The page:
Tips for Parents: Teach Kids About Money
Monday, February 13, 2006
MANHATTAN, Kan. - Saying "no" to a child in a public place can be difficult, but resisting the parental urge to give in and buy the impulse of the moment is important in teaching children about family finances and how to manage money, said Carol Young, Kansas State University Research and Extension family financial management specialist.
"If, for example, parents give in to a child's wants - or whims - the child may fail to learn the value in saving for a special item," she said.
"We're becoming a cash-less society - paychecks are direct-deposited and bills are paid by check or auto bill-pay programs," she said. "Children who see their parents pay with a check or credit card may think the pot of money is, magically, unending.
"Kids need to see how their parents handle the money process. Seeing a parent make a deposit or pay bills by check or on the computer is part of the learning process. Explain (briefly) what you're doing - and how it works: `I have to put money in my account so I can write a check next week.´ or `I'm depositing money in savings for our vacation.´"
To encourage children to save, Young advised giving the child the freedom to spend some of his or her money on things he or she chooses, right or wrong.
If a child has the proverbial piggy bank, open the bank occasionally and take advantage of the opportunity to talk - not preach - about money management, she said. Encourage the `save some, share some and then spend some´ philosophy and then let them do just that.
"Forcing a child to save all of his or her money may result in resentment or impulsive spending," said Young, who offered tips for parents to encourage children to save:
* Talk with the child about his or her wants or goals such as a new bicycle, summer camp or new electronic device.
* Encourage discussion and/or decision-making to determine the savings priority, which item is most important to the child.
* Explore with the child possible ways to save for a goal.
* Set aside some one-on-one time to check costs and compute the savings needed. For example, help the child divide his or her planned savings into the purchase price to compute the number of weeks it will take to reach their goal and make the purchase.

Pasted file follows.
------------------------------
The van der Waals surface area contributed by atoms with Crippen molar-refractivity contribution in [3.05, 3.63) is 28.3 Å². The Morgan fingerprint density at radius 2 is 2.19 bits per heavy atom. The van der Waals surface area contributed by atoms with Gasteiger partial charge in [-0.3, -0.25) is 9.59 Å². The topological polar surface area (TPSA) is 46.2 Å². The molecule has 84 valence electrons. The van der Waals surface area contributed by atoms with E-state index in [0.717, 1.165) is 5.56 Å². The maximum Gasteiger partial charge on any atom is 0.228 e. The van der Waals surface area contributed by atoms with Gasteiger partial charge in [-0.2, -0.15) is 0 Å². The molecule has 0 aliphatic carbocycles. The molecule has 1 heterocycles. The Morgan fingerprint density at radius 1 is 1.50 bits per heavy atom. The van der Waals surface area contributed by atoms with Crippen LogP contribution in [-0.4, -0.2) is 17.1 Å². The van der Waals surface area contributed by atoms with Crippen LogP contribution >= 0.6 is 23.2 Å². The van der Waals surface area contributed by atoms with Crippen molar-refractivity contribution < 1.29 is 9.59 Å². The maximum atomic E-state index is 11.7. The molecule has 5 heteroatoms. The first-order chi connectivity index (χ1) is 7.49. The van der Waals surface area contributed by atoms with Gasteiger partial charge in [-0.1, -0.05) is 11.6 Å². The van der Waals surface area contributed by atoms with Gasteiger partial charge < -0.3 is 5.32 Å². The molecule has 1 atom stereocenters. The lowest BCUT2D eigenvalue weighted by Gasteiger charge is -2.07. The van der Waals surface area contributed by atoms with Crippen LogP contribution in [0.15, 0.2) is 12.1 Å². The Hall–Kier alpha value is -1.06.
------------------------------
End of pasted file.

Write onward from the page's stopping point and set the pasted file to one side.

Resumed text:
* If a big-ticket item, parents may want to offer a matching savings incentive.
* Celebrate when the goal is reached but also take time to set a new goal.
"Encouraging a child to make some charitable contributions can help a child learn compassion for others who have less and gratitude for what he or she has," Young said. "News reports about children selling lemonade to raise money for hurricane relief demonstrate that relatively young children can learn compassion and reach out to others.
"Everyone makes money mistakes, but learning to make mistakes early, perhaps with a few dollars, may spare a child from making more costly mistakes later in life," Young said.
For more information on money management, Kansans can contact the county or district K-State Research and Extension office or visit Extension's financial management Web site: www.oznet.ksu.edu/financialmanagement/.
Should you give your child an allowance?
"Giving children an allowance can help them learn how to manage money and evaluate discretionary spending," said Carol Young, Kansas State University Research and Extension family financial management specialist.
The amount of an allowance can vary with age, a child's maturity and family's financial position," said Young, who answered frequently-asked questions about allowances: Should parents tie responsibilities such as requiring a child to clean his or her room, set the table or fold laundry to an allowance?
"Maybe ... maybe not," said Young "Placing too many restrictions on the allowance can turn a learning opportunity into a family argument, resentment - or both. Saying that doesn't mean that children shouldn't participate in routine household chores and learn to be responsible for their own stuff, such as cleaning their room or doing their homework.
"It takes work and organization to maintain a household. Just being a member of the family has an expectation of sharing in that maintenance effort."
Should you pay children for chores? "Providing opportunities beyond daily chores to earn extra money - weeding the garden or raking the lawn, for example - ties buying power to effort," she said.
An allowance is basically discretionary income that can - and will - allow children to make money management mistakes. But, buying an overrated toy that soon disappoints often will cause a child to pause before spending in the future, Young said.